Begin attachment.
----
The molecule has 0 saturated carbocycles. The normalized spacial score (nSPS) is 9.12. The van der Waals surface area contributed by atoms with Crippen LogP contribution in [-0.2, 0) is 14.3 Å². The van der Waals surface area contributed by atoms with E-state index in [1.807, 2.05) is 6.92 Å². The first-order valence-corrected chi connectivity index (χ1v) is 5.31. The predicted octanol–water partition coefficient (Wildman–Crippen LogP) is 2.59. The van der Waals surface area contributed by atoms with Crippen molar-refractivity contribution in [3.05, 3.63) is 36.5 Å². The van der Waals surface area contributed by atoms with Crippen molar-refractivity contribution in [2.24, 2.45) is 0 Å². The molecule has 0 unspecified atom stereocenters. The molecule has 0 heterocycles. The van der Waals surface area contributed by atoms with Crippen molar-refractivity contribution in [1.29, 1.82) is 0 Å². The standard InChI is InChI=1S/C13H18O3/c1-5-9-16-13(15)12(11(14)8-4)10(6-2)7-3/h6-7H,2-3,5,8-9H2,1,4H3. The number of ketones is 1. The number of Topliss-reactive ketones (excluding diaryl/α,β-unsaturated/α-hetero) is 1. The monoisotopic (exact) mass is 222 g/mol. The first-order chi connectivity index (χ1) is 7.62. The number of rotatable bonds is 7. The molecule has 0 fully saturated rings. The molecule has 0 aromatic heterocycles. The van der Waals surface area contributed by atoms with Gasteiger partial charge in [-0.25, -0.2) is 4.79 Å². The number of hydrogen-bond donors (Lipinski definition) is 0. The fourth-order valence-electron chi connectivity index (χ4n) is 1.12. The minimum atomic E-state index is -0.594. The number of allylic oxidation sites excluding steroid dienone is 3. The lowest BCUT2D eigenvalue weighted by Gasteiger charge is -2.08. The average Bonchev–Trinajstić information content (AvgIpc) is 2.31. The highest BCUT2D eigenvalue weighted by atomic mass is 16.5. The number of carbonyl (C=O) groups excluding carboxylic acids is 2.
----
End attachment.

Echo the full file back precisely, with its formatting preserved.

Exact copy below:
The molecule has 0 saturated carbocycles. The normalized spacial score (nSPS) is 9.12. The van der Waals surface area contributed by atoms with Crippen LogP contribution in [-0.2, 0) is 14.3 Å². The van der Waals surface area contributed by atoms with E-state index in [1.807, 2.05) is 6.92 Å². The first-order valence-corrected chi connectivity index (χ1v) is 5.31. The predicted octanol–water partition coefficient (Wildman–Crippen LogP) is 2.59. The van der Waals surface area contributed by atoms with Crippen molar-refractivity contribution in [3.05, 3.63) is 36.5 Å². The van der Waals surface area contributed by atoms with Crippen molar-refractivity contribution in [2.24, 2.45) is 0 Å². The molecule has 0 unspecified atom stereocenters. The molecule has 0 heterocycles. The van der Waals surface area contributed by atoms with Crippen molar-refractivity contribution in [1.29, 1.82) is 0 Å². The standard InChI is InChI=1S/C13H18O3/c1-5-9-16-13(15)12(11(14)8-4)10(6-2)7-3/h6-7H,2-3,5,8-9H2,1,4H3. The number of ketones is 1. The number of Topliss-reactive ketones (excluding diaryl/α,β-unsaturated/α-hetero) is 1. The monoisotopic (exact) mass is 222 g/mol. The first-order chi connectivity index (χ1) is 7.62. The number of rotatable bonds is 7. The molecule has 0 fully saturated rings. The molecule has 0 aromatic heterocycles. The van der Waals surface area contributed by atoms with Gasteiger partial charge in [-0.25, -0.2) is 4.79 Å². The number of hydrogen-bond donors (Lipinski definition) is 0. The fourth-order valence-electron chi connectivity index (χ4n) is 1.12. The minimum atomic E-state index is -0.594. The number of allylic oxidation sites excluding steroid dienone is 3. The lowest BCUT2D eigenvalue weighted by Gasteiger charge is -2.08. The average Bonchev–Trinajstić information content (AvgIpc) is 2.31. The highest BCUT2D eigenvalue weighted by atomic mass is 16.5. The number of carbonyl (C=O) groups excluding carboxylic acids is 2.